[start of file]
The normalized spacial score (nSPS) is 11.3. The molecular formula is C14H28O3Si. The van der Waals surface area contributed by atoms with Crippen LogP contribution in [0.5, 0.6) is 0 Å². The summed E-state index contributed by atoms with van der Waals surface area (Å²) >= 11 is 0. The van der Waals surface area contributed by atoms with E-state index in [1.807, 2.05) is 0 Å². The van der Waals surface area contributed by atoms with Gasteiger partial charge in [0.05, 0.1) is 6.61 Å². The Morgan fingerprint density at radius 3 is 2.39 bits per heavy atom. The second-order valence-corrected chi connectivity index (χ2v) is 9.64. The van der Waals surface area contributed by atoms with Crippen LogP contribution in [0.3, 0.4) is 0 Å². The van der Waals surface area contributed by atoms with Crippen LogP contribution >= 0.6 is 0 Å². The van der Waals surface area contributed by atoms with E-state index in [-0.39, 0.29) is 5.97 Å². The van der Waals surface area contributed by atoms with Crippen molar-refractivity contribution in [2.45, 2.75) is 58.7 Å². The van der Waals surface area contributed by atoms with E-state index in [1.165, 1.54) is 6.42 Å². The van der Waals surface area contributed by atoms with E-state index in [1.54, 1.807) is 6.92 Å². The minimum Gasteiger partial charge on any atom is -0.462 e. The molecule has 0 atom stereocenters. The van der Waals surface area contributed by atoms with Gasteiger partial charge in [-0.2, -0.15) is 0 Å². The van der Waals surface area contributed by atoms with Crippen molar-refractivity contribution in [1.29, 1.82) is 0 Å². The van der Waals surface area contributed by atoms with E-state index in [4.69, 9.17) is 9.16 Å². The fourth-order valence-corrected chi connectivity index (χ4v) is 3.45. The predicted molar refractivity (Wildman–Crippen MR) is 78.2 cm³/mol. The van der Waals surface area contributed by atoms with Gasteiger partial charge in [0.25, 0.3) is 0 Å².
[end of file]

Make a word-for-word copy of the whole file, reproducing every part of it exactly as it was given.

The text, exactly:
The normalized spacial score (nSPS) is 11.3. The molecular formula is C14H28O3Si. The van der Waals surface area contributed by atoms with Crippen LogP contribution in [0.5, 0.6) is 0 Å². The summed E-state index contributed by atoms with van der Waals surface area (Å²) >= 11 is 0. The van der Waals surface area contributed by atoms with E-state index in [1.807, 2.05) is 0 Å². The van der Waals surface area contributed by atoms with Gasteiger partial charge in [0.05, 0.1) is 6.61 Å². The Morgan fingerprint density at radius 3 is 2.39 bits per heavy atom. The second-order valence-corrected chi connectivity index (χ2v) is 9.64. The van der Waals surface area contributed by atoms with Crippen LogP contribution in [0.3, 0.4) is 0 Å². The van der Waals surface area contributed by atoms with Crippen LogP contribution >= 0.6 is 0 Å². The van der Waals surface area contributed by atoms with E-state index in [-0.39, 0.29) is 5.97 Å². The van der Waals surface area contributed by atoms with Crippen molar-refractivity contribution in [2.45, 2.75) is 58.7 Å². The van der Waals surface area contributed by atoms with E-state index in [1.165, 1.54) is 6.42 Å². The van der Waals surface area contributed by atoms with E-state index in [1.54, 1.807) is 6.92 Å². The minimum Gasteiger partial charge on any atom is -0.462 e. The molecule has 0 atom stereocenters. The van der Waals surface area contributed by atoms with Gasteiger partial charge in [-0.2, -0.15) is 0 Å². The van der Waals surface area contributed by atoms with Crippen molar-refractivity contribution in [1.29, 1.82) is 0 Å². The van der Waals surface area contributed by atoms with E-state index in [4.69, 9.17) is 9.16 Å². The fourth-order valence-corrected chi connectivity index (χ4v) is 3.45. The predicted molar refractivity (Wildman–Crippen MR) is 78.2 cm³/mol. The van der Waals surface area contributed by atoms with Gasteiger partial charge in [0.25, 0.3) is 0 Å².